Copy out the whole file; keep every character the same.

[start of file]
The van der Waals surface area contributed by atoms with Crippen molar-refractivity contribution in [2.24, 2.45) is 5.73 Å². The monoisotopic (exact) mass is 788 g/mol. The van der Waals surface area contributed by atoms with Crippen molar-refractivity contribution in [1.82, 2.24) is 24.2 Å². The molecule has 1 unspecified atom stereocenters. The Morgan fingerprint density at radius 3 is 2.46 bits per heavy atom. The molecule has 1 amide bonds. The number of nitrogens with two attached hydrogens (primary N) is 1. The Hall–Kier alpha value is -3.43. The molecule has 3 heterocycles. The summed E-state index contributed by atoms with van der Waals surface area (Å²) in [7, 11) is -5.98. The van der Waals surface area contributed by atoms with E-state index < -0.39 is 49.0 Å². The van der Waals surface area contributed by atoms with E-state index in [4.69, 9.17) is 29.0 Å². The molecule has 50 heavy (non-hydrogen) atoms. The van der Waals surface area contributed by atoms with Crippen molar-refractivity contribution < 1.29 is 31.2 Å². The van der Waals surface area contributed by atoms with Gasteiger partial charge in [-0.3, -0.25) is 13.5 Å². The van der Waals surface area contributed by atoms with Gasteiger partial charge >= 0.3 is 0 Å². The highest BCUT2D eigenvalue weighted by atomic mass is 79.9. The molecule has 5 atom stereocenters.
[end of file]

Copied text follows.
The van der Waals surface area contributed by atoms with Crippen molar-refractivity contribution in [2.24, 2.45) is 5.73 Å². The monoisotopic (exact) mass is 788 g/mol. The van der Waals surface area contributed by atoms with Crippen molar-refractivity contribution in [1.82, 2.24) is 24.2 Å². The molecule has 1 unspecified atom stereocenters. The Morgan fingerprint density at radius 3 is 2.46 bits per heavy atom. The molecule has 1 amide bonds. The number of nitrogens with two attached hydrogens (primary N) is 1. The Hall–Kier alpha value is -3.43. The molecule has 3 heterocycles. The summed E-state index contributed by atoms with van der Waals surface area (Å²) in [7, 11) is -5.98. The van der Waals surface area contributed by atoms with E-state index < -0.39 is 49.0 Å². The van der Waals surface area contributed by atoms with E-state index in [4.69, 9.17) is 29.0 Å². The molecule has 50 heavy (non-hydrogen) atoms. The van der Waals surface area contributed by atoms with Crippen molar-refractivity contribution < 1.29 is 31.2 Å². The van der Waals surface area contributed by atoms with Gasteiger partial charge in [-0.3, -0.25) is 13.5 Å². The van der Waals surface area contributed by atoms with Gasteiger partial charge >= 0.3 is 0 Å². The highest BCUT2D eigenvalue weighted by atomic mass is 79.9. The molecule has 5 atom stereocenters.